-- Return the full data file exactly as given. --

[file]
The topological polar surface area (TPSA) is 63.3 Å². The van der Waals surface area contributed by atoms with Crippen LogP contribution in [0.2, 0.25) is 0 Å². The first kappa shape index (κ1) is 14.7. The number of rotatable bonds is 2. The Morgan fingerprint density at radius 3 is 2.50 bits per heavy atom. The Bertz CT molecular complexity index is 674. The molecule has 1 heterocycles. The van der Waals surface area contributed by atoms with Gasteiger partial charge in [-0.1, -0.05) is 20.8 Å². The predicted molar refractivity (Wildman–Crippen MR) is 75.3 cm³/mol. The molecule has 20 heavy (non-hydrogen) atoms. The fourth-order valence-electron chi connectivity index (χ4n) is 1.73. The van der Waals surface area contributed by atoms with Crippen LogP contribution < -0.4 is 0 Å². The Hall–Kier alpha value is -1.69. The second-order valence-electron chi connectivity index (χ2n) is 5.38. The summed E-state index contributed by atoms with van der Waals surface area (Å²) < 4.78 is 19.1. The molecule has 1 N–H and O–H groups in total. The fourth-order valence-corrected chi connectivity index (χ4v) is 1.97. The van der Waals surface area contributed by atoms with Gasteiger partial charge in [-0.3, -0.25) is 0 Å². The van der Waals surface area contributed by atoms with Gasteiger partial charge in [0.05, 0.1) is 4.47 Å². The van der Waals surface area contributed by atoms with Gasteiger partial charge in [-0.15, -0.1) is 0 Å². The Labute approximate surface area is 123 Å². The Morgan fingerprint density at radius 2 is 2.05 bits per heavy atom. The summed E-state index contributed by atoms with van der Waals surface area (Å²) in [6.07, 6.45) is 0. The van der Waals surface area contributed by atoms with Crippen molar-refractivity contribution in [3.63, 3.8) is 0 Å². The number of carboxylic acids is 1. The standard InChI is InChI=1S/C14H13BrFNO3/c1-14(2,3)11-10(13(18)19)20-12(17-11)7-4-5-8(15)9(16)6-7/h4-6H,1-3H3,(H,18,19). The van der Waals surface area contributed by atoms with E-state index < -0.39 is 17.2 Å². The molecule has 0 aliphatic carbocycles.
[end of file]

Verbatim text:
The topological polar surface area (TPSA) is 63.3 Å². The van der Waals surface area contributed by atoms with Crippen LogP contribution in [0.2, 0.25) is 0 Å². The first kappa shape index (κ1) is 14.7. The number of rotatable bonds is 2. The Morgan fingerprint density at radius 3 is 2.50 bits per heavy atom. The Bertz CT molecular complexity index is 674. The molecule has 1 heterocycles. The van der Waals surface area contributed by atoms with Gasteiger partial charge in [-0.1, -0.05) is 20.8 Å². The predicted molar refractivity (Wildman–Crippen MR) is 75.3 cm³/mol. The molecule has 20 heavy (non-hydrogen) atoms. The fourth-order valence-electron chi connectivity index (χ4n) is 1.73. The van der Waals surface area contributed by atoms with Crippen LogP contribution < -0.4 is 0 Å². The Hall–Kier alpha value is -1.69. The second-order valence-electron chi connectivity index (χ2n) is 5.38. The summed E-state index contributed by atoms with van der Waals surface area (Å²) < 4.78 is 19.1. The molecule has 1 N–H and O–H groups in total. The fourth-order valence-corrected chi connectivity index (χ4v) is 1.97. The van der Waals surface area contributed by atoms with Gasteiger partial charge in [-0.3, -0.25) is 0 Å². The van der Waals surface area contributed by atoms with Gasteiger partial charge in [0.05, 0.1) is 4.47 Å². The van der Waals surface area contributed by atoms with Gasteiger partial charge in [-0.15, -0.1) is 0 Å². The Labute approximate surface area is 123 Å². The Morgan fingerprint density at radius 2 is 2.05 bits per heavy atom. The summed E-state index contributed by atoms with van der Waals surface area (Å²) in [6.07, 6.45) is 0. The van der Waals surface area contributed by atoms with Crippen molar-refractivity contribution in [3.63, 3.8) is 0 Å². The number of carboxylic acids is 1. The standard InChI is InChI=1S/C14H13BrFNO3/c1-14(2,3)11-10(13(18)19)20-12(17-11)7-4-5-8(15)9(16)6-7/h4-6H,1-3H3,(H,18,19). The van der Waals surface area contributed by atoms with E-state index < -0.39 is 17.2 Å². The molecule has 0 aliphatic carbocycles.